Security cameras to be required at many Prince George’s Co. apartments

A Prince George’s County, Maryland, council vote requiring some dwelling units to install cameras in areas of the property has drawn some complaints and criticisms.

The council voted overwhelmingly to require senior living centers and apartment complexes with more than 100 units to install security cameras in parking lots and at building entrances, as well as any other common areas, including playgrounds.

But a public hearing on the matter generated several complaints from landlords and apartment managers that operate in the county.

“This bill’s mandate not only requires significant upfront investment, but also an ongoing annual cost that is unrealistic to maintain,” said Laurie Bonner with Fieldstone Properties. “Aside from the financial burden, you guys are asking property managers to enter into a realm of public safety with a system that doesn’t prevent crime.”

Ryan Washington, who is with the Apartment and Office Building Association, lamented the lack of law enforcement testimony and said data doesn’t support this requirement.

“It will only further cause more deterioration and deter necessary improvements to the property,” said Washington, who noted that rent caps in place already limit how much more income apartment managers can count on.

But members of the county council, including some who expressed concern about the costs, still backed the measure, which was sponsored by Vice Chair Wala Blegay.

“The benefits outweigh the costs,” Blegay said.

“This is definitely something that is needed,” said Council member Ingrid Watson. But at the same time, she also called it a double-edged sword, adding “I don’t want our seniors burdened with additional costs.”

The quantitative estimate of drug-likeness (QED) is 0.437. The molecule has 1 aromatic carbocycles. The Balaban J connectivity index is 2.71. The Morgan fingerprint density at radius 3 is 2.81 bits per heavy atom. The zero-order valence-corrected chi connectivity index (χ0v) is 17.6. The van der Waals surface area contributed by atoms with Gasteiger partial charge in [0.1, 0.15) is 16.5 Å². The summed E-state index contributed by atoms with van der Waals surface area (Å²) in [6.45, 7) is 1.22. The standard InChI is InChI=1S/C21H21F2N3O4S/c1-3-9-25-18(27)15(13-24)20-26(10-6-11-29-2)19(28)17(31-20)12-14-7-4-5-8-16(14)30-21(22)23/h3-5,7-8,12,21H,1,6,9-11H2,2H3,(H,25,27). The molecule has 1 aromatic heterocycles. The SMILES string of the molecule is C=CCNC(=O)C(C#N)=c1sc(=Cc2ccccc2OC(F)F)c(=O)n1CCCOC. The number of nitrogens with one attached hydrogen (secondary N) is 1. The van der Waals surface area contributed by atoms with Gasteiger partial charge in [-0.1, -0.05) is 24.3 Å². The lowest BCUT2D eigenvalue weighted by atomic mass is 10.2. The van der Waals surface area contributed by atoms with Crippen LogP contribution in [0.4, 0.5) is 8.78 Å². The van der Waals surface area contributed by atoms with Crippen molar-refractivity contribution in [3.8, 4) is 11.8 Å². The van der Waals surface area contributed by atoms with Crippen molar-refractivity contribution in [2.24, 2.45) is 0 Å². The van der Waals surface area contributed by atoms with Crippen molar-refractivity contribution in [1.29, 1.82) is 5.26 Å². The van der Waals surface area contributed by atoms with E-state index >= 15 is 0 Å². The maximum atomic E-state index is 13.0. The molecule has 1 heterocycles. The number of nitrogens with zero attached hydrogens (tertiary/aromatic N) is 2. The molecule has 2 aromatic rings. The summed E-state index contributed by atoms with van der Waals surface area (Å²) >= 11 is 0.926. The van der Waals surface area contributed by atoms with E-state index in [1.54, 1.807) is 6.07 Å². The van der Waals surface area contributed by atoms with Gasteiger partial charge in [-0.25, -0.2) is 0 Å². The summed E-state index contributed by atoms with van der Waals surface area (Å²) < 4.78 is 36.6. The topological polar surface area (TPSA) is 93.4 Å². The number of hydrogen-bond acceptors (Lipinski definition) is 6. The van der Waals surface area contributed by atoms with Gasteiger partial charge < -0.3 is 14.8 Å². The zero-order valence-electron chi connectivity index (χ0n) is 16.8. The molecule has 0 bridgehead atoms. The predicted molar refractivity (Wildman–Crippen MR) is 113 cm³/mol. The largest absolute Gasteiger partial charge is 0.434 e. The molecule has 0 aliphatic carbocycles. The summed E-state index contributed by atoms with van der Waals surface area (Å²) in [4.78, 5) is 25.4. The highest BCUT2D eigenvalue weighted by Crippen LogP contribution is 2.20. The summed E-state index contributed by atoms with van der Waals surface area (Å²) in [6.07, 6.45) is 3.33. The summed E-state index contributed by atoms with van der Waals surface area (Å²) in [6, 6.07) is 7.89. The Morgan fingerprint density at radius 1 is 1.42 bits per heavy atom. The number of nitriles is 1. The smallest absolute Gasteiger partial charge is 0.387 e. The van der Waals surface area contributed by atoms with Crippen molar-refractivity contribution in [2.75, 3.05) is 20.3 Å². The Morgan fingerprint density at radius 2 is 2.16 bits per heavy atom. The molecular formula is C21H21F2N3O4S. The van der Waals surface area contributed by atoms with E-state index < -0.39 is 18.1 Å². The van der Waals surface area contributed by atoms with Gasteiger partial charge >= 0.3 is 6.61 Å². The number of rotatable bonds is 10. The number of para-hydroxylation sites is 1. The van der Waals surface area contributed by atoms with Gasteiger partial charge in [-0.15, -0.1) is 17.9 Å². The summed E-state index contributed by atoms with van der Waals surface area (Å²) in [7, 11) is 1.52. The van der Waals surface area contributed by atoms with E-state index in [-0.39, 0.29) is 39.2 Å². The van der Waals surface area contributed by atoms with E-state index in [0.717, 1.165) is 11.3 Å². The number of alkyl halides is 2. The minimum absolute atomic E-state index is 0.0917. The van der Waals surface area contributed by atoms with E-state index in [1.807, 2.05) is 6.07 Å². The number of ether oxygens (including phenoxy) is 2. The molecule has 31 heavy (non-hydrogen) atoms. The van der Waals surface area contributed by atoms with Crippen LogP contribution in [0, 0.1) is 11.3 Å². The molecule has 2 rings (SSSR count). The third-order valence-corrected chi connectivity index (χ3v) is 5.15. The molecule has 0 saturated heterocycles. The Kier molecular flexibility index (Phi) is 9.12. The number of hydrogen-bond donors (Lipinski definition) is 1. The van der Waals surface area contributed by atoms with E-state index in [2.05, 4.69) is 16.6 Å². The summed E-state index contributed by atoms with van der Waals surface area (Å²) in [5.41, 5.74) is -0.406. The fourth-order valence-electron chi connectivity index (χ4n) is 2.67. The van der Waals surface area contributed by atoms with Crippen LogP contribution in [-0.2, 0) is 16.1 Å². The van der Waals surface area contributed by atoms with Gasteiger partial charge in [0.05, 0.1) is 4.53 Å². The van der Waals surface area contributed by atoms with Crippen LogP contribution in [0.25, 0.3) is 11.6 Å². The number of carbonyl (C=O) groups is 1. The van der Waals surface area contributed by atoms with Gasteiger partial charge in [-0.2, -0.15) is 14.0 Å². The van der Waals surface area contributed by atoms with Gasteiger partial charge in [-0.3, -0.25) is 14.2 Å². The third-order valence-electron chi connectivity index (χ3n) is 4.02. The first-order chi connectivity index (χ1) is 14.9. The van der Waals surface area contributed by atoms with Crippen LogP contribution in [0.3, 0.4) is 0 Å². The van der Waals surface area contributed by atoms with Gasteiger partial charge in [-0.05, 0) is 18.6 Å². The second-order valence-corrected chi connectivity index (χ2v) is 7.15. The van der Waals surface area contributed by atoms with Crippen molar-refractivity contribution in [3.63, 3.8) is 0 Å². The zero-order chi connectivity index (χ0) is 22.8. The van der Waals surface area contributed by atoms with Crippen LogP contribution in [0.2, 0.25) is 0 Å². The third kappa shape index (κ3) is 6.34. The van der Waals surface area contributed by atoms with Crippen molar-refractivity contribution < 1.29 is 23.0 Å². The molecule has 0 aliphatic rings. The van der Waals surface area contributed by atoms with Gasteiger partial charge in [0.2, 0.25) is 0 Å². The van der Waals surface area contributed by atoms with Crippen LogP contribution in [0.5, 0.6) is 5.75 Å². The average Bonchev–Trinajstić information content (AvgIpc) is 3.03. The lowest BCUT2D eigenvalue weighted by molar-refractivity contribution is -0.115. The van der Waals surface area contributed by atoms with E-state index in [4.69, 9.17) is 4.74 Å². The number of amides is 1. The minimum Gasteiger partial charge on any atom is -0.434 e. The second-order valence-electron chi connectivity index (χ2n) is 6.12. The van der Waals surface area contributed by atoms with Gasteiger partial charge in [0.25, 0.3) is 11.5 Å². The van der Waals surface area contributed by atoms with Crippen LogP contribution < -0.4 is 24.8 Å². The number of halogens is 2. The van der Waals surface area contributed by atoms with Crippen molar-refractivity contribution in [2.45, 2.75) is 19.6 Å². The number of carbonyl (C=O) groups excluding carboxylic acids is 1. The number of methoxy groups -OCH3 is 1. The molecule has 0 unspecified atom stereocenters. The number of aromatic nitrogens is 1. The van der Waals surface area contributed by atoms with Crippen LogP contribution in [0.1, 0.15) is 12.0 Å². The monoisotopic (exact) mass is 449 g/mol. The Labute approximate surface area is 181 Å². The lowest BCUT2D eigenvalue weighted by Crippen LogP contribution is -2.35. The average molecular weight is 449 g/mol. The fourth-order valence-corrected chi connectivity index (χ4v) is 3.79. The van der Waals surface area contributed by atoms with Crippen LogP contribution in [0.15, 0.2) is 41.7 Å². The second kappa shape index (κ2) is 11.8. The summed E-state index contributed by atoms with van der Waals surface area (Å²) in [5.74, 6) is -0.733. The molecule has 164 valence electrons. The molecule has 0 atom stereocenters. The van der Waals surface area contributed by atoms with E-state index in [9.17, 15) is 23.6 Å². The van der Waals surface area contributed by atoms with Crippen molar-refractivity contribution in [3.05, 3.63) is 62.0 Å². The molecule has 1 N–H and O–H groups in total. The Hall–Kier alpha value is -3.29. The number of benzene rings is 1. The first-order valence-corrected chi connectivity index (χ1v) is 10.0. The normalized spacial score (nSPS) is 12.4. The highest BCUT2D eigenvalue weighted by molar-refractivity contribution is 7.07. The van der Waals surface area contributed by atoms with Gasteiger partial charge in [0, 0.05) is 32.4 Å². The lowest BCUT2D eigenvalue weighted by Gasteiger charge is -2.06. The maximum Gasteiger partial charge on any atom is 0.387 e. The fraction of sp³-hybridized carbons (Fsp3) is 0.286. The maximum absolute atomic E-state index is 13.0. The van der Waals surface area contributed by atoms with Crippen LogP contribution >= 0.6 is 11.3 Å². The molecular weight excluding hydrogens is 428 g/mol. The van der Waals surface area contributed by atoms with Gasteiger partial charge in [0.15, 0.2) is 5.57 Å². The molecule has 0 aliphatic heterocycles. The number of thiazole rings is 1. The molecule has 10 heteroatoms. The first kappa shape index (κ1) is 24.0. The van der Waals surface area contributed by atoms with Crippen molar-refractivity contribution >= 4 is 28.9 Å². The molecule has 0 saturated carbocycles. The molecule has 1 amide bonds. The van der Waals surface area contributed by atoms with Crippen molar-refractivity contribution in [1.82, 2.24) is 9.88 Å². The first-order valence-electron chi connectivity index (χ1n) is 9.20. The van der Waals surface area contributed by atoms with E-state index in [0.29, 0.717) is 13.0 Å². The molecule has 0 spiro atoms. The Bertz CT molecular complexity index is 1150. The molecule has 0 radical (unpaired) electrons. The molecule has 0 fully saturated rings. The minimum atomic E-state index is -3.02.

Some of the biggest concerns expressed were the burden this would put on the county itself.

Throughout the year the council has passed new laws requiring more out of the Department of Permitting, Inspections and Enforcement, or DPIE, which some councils members said was already stretched thin and underfunded.

“The idea that DPIE is going to be going out and doing these inspections is unrealistic,” said Council member Mel Franklin, who abstained from voting on the bill. “We don’t fund them enough to do that.”

Franklin added that the only thing the department can do is “respond to complaints.”

Blegay admitted that could be a problem.

“It’s a concern. And I would say it’s a concern that we’re going to address,” Blegay said. “Budget is coming up. If we’re going to put these requirements on DPIE, then we have to put more funding and staffing.”

But she said that wasn’t an excuse not to pass anything right now.

“That means we have to bunker down and support DPIE, so that they can do the enforcement,” Blegay said.

John Domen

John started working at WTOP in 2016 after having grown up in Maryland listening to the station as a child. While he got his on-air start at small stations in Pennsylvania and Delaware, he's spent most of his career in the D.C. area, having been heard on several local stations before coming to WTOP.

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